The effective treatment of cerebral metastases from HER2-positive breast cancer remains an unmet need. Recent studies indicate that activated astrocytes and brain endothelial cells exert chemoprotective effects on cancer cells through direct physical interaction. Here we report that the endothelin axis mediates protection of HER2-amplified brain metastatic breast cancers to the anti-HER2 antibody–drug conjugate ado-trastuzumab emtansine (T-DM1). Macitentan, a dual inhibitor of endothelin receptors A and B, improves the efficacy of T-DM1 against breast cancers grown in the brain. We show that direct contact of brain stroma with cancer cells is required for protection to T-DM1. Our data suggest that targeting the endothelin axis may be beneficial when anti-signaling agent and cytotoxic agent are combined. These findings may contribute to the development of therapeutic approaches with enhanced efficacy in the brain microenvironment.
The brain microenvironment has a key role in metastatic tumor progression. Microglia, activated astrocytes, and brain endothelial cells may support survival and growth of brain metastases (BM).1 Studies indicate that astrocytes and brain endothelial cells have chemoprotective effects on cancer cells through an endothelin pathway-mediated mechanism.2 Specifically, physical interaction between metastatic cancer cells and brain stromal cells increased expression of endothelins (ET) in astrocytes, activating the endothelin pathway in cancer cells and promoting their survival.2 Treatment with macitentan, a dual inhibitor of ETA and ETB receptors abolished the astrocyte- and endothelial cell-mediated chemoprotection, resulting in apoptosis increase after paclitaxel chemotherapy in brain metastasis models from breast and lung cancer.3 We recently demonstrated that the antibody–drug conjugate ado-trastuzumab emtansine (T-DM1) has preclinical activity against BM from HER2-positive breast cancer.4 T-DM1 increased mitotic catastrophe through the DM1 component, facilitated by selective trastuzumab-mediated targeting. Whether endothelin pathway activation plays any role in this setting is unknown. We hypothesized that dual ETA and ETB inhibition can enhance the activity of T-DM1 against BM from HER2-positive breast cancer.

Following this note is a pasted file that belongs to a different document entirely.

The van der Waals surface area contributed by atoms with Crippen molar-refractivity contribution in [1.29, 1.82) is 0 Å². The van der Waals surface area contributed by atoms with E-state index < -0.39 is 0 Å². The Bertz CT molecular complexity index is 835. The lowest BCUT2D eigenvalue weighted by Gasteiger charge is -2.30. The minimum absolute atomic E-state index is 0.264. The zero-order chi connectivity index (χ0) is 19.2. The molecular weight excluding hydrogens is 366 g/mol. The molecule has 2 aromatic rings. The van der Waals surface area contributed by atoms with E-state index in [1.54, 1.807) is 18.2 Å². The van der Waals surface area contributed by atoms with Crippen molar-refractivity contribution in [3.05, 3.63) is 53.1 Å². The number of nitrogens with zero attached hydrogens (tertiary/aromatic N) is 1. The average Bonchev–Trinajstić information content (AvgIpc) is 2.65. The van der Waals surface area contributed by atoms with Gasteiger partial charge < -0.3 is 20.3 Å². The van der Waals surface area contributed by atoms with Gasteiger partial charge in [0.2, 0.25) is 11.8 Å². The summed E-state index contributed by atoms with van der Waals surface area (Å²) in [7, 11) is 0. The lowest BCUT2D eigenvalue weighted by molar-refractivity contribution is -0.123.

We treated mice bearing human HER2-amplified BT474 brain tumors, engineered to express secretable Gaussia luciferase (BT474-Gluc),4 with T-DM1 alone or in combination with macitentan. Adding macitentan to T-DM1 delayed brain tumor growth. Median mouse survival improved from 42 days in the T-DM1 group to 53 days for T-DM1 plus macitentan (HR = 0.79, p = 0.042) (Fig. 1a).5 Macitentan monotherapy did not affect tumor growth or survival. We next investigated the mechanism of synergy between macitentan and T-DM1. Western blot analysis of protein extracted from BT474-Gluc BM three days after treatment initiation revealed decreased AKT phosphorylation, as well as decreased expression of the anti-apoptotic protein Bcl2 (Fig. 1b).5 Significant apoptosis increase was found in the T-DM1 plus macitentan group (one-way ANOVA, p < 0.001) (Fig. 1c, d).5